Covalent bond between atoms in a molecule: electrostatic force of attraction between the localized shared pair of electrons and the 2 positively charged nucleus. See diagram below
Intermolecular bonds: as the name suggests are bonds between the molecules. See diagram below
How do intermolecular bonds come about?
Even though we draw the dot-cross diagrams as shown above, please remember that electrons are not stationary but are always in constant random motion!
(Diagram above shows an electron cloud orbiting a nucleus.. Note that the continuously changing pattern shows random motion of the electrons! – For some reason, the gif is not moving.. will find a better pic soon..)
Therefore, at any point in time, there will always be an uneven distribution of electrons in a molecule. This results in one part of the molecule having a positive charge while the other part must have a negative charge. (The fancy A level term for this is instantaneous dipole)
The instantaneous dipole in one molecule can cause the formation of dipoles in nearby unpolarized molecules.
As a result, a weak electrostatic attraction forms between the positive portion of one molecule and the negative portion of another molecule. This type of attraction is called the intermolecular bond/ Van Der Waals forces of attraction (fancy A level term = instantaneous dipole-induced dipole)
*Please note that these intermolecular bonds are fleeting in nature because the electrons are in constant motion. However, the process of bond forming and bond breaking keeps repeating such that on average, there will be attractive forces between the molecules.
How does Mr affect the strength of the intermolecular bonds?
1. The higher the Mr, the stronger the intermolecular bond (more important reason at O levels)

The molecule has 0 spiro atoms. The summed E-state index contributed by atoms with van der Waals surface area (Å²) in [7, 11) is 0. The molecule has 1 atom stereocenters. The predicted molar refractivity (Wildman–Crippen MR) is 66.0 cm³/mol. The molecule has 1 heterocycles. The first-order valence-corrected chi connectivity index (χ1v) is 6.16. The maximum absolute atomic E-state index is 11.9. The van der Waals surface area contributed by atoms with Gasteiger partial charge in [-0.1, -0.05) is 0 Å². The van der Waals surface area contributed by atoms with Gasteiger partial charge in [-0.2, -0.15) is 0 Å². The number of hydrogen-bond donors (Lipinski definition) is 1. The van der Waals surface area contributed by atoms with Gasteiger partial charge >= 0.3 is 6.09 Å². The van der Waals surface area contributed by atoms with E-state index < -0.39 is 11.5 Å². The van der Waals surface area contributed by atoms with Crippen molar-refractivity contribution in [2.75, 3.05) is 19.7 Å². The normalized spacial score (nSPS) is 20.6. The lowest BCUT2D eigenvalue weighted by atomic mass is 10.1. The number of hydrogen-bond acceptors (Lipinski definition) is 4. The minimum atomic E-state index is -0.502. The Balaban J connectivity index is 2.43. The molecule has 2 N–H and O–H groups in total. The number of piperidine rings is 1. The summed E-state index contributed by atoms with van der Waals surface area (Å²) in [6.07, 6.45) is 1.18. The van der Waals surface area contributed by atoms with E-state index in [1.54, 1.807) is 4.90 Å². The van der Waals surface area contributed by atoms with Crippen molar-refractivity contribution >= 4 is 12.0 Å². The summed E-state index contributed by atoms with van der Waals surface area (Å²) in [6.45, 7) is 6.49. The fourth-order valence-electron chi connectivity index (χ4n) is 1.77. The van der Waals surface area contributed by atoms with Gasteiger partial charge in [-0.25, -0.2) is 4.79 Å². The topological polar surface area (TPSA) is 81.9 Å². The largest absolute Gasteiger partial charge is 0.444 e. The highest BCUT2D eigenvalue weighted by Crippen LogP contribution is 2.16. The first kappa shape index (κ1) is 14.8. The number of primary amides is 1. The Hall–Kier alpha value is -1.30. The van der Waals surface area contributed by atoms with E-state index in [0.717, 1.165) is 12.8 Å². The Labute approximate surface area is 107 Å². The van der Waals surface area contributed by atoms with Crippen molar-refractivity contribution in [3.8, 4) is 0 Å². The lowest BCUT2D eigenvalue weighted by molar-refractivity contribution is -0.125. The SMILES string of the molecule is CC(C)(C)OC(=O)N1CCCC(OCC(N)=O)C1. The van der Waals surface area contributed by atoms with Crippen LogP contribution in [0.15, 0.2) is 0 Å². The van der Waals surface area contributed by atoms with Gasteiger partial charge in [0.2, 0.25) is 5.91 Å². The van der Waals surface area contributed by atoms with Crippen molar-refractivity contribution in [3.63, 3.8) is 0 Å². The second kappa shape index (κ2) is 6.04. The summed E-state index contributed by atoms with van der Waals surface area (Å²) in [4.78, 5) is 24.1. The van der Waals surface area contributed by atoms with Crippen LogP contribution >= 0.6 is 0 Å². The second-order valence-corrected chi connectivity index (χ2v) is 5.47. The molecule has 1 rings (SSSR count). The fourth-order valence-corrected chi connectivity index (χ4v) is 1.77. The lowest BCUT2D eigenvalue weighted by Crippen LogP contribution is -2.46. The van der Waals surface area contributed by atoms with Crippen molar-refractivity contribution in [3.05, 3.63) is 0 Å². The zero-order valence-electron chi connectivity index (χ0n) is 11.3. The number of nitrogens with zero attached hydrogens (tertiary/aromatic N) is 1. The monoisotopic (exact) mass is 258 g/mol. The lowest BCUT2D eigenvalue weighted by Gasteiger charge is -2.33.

When Mr increases, number of protons and hence number of electrons increases. Hence, the dipoles formed by the random motion of electrons will, on average have larger +ve and larger –ve charges.
This increases the electrostatic forces of attraction between the positive portion of one molecule and the negative portion of the other molecule resulting in a stronger intermolecular bond.
2. Molecules with larger Mr have higher surface area and hence more dipole interactions (less important at O levels)
When Mr increases, the molecular size tends to increase due to increasing number of electron shells. Therefore, molecules have larger area in contact with other molecules. This increases the amount of the dipole interactions, hence forming more intermolecular bonds.
In turn, how does Mr affect m.p. and b.p. of a simple covalent substance?
Therefore, from the explanation above, higher Mr results in stronger intermolecular bonds which will require more energy to break. Therefore, m.p. and b.p. increases when Mr increases!
However, this is not the entire story. In the next post, I will discuss why some molecules with lower relative molecular masses have higher m.p./b.p. than molecules with higher relative molecular masses.
1. The above explanation only applies to simple covalent substances
2. Covalent bonds between the atoms are never broken during melting or boiling!!! (i.e. H2O after boiling still remains as H2O molecules just that the molecules are more widely spaced. It does not become hydrogen and oxygen atoms!) Therefore, simple covalent molecules have low m.p./b.p. because only the weak intermolecular bonds are broken during melting and boiling. The covalent bonds between the atoms which are very strong are not broken.